“Therefore let us draw near with confidence to the throne of grace, so that we may receive mercy and find grace to help in time of need.” Hebrews 4:16
She wiggles her toes into the “comfiest place on earth” (between my knees) and we cozy up to each other to talk about the day.
We giggle and chat and I ask her questions. I feel a prodding in my spirit, so I ask, “Is there anything you need to tell me?”
But I can tell there is something. So I dig gently.
“Baby, you know mama is on your team, right? Nothing you could ever say will make me love you any less. You are safe with me.”
She looks at me with large eyes, unsure if what I’m saying is true.
“There is something, but I’m afraid to tell you.”
“Darling, I will never discipline you for confessing to me or telling me something you need to be free of. I want you to trust me. I’m here for you, okay? You can tell me.”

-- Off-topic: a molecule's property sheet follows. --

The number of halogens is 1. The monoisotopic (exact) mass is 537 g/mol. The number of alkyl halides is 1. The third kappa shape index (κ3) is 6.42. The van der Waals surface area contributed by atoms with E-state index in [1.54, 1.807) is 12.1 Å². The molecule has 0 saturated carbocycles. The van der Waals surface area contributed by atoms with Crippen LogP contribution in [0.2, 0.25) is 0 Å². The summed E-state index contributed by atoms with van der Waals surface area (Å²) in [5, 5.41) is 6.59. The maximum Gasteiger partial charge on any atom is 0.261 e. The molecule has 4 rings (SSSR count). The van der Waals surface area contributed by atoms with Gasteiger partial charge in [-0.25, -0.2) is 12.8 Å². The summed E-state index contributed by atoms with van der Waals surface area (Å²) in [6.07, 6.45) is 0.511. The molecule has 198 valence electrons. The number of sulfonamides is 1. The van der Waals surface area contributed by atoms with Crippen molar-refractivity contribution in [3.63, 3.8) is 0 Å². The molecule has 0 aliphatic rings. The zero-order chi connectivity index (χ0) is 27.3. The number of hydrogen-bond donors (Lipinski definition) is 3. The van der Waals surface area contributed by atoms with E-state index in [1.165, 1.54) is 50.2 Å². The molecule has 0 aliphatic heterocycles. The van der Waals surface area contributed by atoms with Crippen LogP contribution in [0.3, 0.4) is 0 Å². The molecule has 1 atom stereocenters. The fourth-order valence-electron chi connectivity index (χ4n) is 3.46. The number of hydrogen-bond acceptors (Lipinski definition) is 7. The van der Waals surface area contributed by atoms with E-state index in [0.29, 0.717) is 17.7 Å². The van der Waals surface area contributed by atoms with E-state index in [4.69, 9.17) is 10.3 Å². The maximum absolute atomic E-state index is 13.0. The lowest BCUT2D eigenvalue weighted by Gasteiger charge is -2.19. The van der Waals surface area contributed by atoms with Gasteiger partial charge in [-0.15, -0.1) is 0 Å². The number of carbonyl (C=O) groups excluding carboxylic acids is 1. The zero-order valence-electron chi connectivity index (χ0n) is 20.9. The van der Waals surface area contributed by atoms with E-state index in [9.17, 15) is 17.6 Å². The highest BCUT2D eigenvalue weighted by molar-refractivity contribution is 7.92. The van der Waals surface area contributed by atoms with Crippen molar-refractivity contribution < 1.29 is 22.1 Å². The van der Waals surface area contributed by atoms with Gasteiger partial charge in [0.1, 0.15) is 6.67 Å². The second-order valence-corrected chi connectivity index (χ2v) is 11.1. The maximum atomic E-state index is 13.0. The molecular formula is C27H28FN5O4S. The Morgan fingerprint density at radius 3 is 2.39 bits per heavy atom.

I can see it. Shame. She sits up, covers her face, and just keeps repeating, “I’m so scared you’re going to be mad at me.”
She’s six, and my comforting words barely break through her fear. Her unfounded fear. I am wide open to be arms of grace, but she balls up and covers her nervousness between giggles and sad eyes.
I take her hand and tell her again that I’m on her side.
She speaks into the pillow that is over her face. She tells me her secret. And then,
And I hold her and I tell her how much I love her. I tell her that I did the same thing when I was her age, and she uncovers her face and looks at me with surprise. “You did?!” “Yep. And I didn’t like it either.”
Confession is good for the spirit. We smile and hold each other in grace. We pray. We kick shame out the door.
I’m her mama, and He’s our Father, and shame is not invited into our family.
We cozy up again to giggle and chat some more.
We are unveiled, and we are
“And we, who with unveiled faces all reflect the Lord’s glory, are being transformed into his likeness with ever-increasing glory, which comes from the Lord, who is the Spirit.” 2 Corinthians 3:18